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Coronavirus (COVID-19): evidence relevant to clinical rehabilitation
Stefano Negrini, Carlotte Kiekens, Chiara Arienti, Stefano Giuseppe Lazzarini, Jess Hendon, Sarah Hetrick, Katherine Jones, Toby Lasserson and Monaz Mehta
Brochure, Magazine Article
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Critical Care Physicians, General Public, Nurses and/or Other Critical Care Medical Professionals
Rehabilitation has been identified by the World Health Organization (WHO) as an essential health strategy, alongside promotion, prevention, treatment, and palliative care. For the WHO, rehabilitation is a core component of universal health coverage and a central target of the United Nations Sustainable Development Goal 3: Ensure healthy lives and promote well-being for all at all ages. Rehabilitation focuses on the overall functioning of the whole person, including comorbidities. Consequently, rehabilitation of individuals who have experienced COVID-19 must consider not only the consequences of the disease but also the effects of treatments applied during the acute phase. For the WHO, functioning (the target of rehabilitation) is a key indicator of health, alongside mortality and morbidity, capturing the impact of diseases and injuries on body functions, human activities and participation. Rehabilitation inherently serves to reduce disability, with broad health, social, and economic impacts.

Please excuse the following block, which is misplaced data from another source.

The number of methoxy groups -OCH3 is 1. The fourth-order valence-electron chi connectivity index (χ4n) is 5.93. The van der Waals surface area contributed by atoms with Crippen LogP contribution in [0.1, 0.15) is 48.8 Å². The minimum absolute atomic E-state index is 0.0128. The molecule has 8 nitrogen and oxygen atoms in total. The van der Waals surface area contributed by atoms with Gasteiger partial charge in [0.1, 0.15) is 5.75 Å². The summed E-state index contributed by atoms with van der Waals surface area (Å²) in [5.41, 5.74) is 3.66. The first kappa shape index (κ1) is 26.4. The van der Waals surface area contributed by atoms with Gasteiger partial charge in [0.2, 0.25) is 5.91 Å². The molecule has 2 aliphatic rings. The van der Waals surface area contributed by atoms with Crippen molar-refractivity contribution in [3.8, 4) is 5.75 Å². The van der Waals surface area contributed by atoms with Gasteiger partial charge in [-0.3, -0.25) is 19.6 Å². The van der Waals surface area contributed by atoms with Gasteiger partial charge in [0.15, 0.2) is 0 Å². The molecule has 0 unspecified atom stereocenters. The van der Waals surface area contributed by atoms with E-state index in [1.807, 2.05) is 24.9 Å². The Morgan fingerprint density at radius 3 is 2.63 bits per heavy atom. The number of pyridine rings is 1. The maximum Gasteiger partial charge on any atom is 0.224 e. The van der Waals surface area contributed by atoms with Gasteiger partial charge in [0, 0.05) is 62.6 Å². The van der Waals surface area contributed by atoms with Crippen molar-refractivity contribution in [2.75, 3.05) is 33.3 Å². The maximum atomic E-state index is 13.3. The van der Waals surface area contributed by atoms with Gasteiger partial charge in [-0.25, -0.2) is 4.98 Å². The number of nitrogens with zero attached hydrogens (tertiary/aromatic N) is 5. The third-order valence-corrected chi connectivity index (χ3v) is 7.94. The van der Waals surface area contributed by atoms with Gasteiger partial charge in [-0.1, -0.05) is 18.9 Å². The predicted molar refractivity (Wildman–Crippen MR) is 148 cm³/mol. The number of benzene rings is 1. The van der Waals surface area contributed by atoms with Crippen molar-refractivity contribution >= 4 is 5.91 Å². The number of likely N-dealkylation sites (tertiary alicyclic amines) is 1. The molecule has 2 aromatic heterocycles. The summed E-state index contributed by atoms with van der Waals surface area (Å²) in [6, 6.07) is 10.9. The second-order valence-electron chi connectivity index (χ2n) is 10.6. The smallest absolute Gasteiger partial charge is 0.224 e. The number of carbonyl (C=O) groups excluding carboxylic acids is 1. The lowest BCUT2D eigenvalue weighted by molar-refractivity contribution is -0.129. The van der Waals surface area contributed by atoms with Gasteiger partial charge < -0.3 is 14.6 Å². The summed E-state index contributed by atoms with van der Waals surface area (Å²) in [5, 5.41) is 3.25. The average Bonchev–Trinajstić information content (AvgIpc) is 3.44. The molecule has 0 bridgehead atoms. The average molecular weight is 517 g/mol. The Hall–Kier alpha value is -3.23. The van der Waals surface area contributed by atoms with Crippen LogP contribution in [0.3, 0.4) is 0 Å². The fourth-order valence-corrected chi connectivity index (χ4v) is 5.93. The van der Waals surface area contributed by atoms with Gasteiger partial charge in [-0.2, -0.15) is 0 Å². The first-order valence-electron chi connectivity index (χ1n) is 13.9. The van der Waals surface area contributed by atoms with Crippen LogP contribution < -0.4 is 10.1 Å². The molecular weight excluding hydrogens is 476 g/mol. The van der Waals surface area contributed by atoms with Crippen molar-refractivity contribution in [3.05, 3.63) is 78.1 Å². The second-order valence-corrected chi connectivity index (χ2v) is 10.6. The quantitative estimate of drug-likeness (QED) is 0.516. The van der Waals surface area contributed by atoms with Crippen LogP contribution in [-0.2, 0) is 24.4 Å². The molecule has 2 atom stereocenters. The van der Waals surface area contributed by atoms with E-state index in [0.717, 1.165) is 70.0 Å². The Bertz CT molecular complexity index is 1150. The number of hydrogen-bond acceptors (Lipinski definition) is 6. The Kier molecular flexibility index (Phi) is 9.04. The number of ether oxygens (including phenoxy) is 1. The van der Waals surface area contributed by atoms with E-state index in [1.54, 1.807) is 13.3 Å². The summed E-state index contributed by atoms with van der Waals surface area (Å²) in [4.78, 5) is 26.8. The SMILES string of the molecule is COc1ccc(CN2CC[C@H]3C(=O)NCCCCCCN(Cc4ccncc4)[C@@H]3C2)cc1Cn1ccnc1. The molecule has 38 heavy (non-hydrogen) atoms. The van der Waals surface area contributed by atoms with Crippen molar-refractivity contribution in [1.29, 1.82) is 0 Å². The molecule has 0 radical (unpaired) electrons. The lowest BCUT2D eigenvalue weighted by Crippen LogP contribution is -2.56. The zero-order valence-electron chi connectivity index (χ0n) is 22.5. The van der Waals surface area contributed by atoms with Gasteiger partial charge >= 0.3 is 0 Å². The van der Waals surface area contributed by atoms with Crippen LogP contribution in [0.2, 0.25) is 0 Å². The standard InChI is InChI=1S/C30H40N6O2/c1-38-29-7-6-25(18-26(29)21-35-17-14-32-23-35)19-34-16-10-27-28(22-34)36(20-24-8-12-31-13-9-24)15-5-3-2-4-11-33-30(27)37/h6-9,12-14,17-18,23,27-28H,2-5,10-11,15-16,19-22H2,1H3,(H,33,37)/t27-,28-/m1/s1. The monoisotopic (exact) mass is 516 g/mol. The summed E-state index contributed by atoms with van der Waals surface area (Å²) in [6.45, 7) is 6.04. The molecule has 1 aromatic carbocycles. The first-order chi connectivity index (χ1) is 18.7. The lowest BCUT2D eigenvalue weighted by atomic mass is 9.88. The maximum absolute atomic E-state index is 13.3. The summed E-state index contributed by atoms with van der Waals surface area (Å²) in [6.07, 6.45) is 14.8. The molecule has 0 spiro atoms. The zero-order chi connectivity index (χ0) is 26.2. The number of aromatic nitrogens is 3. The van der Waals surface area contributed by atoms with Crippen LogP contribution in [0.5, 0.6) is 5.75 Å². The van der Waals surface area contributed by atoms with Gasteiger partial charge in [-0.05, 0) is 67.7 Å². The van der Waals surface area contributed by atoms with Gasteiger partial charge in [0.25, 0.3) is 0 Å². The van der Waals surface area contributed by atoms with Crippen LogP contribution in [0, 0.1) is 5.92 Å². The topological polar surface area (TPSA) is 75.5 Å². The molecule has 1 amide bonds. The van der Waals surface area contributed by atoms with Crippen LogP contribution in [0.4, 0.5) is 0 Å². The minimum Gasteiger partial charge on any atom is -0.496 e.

This Special Collection is the result of collaboration within Cochrane Rehabilitation, with rigorous involvement from stakeholders: the Steering Committee of the REH-COVER (Rehabilitation COVID-19 Evidence-based Response) action and the Cochrane Rehabilitation Advisory Board. The agreed list of relevant conditions is the product of a structured prioritization process for identifying the list of conditions, and subsequently review inclusion, except post-traumatic stress disorder (PTSD), for which Cochrane Mental Health and Neuroscience was consulted.
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